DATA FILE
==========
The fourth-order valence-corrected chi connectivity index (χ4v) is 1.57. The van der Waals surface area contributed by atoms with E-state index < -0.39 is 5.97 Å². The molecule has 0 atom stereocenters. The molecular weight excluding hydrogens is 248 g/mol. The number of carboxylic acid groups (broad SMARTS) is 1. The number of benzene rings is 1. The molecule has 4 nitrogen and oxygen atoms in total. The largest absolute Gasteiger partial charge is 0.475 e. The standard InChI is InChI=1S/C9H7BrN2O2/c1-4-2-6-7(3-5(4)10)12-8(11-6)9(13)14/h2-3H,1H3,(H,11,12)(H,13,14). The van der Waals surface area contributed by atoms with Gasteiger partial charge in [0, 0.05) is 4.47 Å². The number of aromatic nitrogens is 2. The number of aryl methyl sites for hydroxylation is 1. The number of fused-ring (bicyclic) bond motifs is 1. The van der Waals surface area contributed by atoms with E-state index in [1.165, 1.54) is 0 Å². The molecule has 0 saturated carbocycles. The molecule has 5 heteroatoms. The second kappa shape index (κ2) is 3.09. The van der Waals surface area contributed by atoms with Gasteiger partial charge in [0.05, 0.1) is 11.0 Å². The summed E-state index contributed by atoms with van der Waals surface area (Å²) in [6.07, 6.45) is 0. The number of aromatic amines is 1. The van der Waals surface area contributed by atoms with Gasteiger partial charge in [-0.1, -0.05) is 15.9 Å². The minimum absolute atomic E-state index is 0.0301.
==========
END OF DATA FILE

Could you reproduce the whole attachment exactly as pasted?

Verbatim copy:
The fourth-order valence-corrected chi connectivity index (χ4v) is 1.57. The van der Waals surface area contributed by atoms with E-state index < -0.39 is 5.97 Å². The molecule has 0 atom stereocenters. The molecular weight excluding hydrogens is 248 g/mol. The number of carboxylic acid groups (broad SMARTS) is 1. The number of benzene rings is 1. The molecule has 4 nitrogen and oxygen atoms in total. The largest absolute Gasteiger partial charge is 0.475 e. The standard InChI is InChI=1S/C9H7BrN2O2/c1-4-2-6-7(3-5(4)10)12-8(11-6)9(13)14/h2-3H,1H3,(H,11,12)(H,13,14). The van der Waals surface area contributed by atoms with Gasteiger partial charge in [0, 0.05) is 4.47 Å². The number of aromatic nitrogens is 2. The number of aryl methyl sites for hydroxylation is 1. The number of fused-ring (bicyclic) bond motifs is 1. The van der Waals surface area contributed by atoms with E-state index in [1.165, 1.54) is 0 Å². The molecule has 0 saturated carbocycles. The molecule has 5 heteroatoms. The second kappa shape index (κ2) is 3.09. The van der Waals surface area contributed by atoms with Gasteiger partial charge in [0.05, 0.1) is 11.0 Å². The summed E-state index contributed by atoms with van der Waals surface area (Å²) in [6.07, 6.45) is 0. The number of aromatic amines is 1. The van der Waals surface area contributed by atoms with Gasteiger partial charge in [-0.1, -0.05) is 15.9 Å². The minimum absolute atomic E-state index is 0.0301.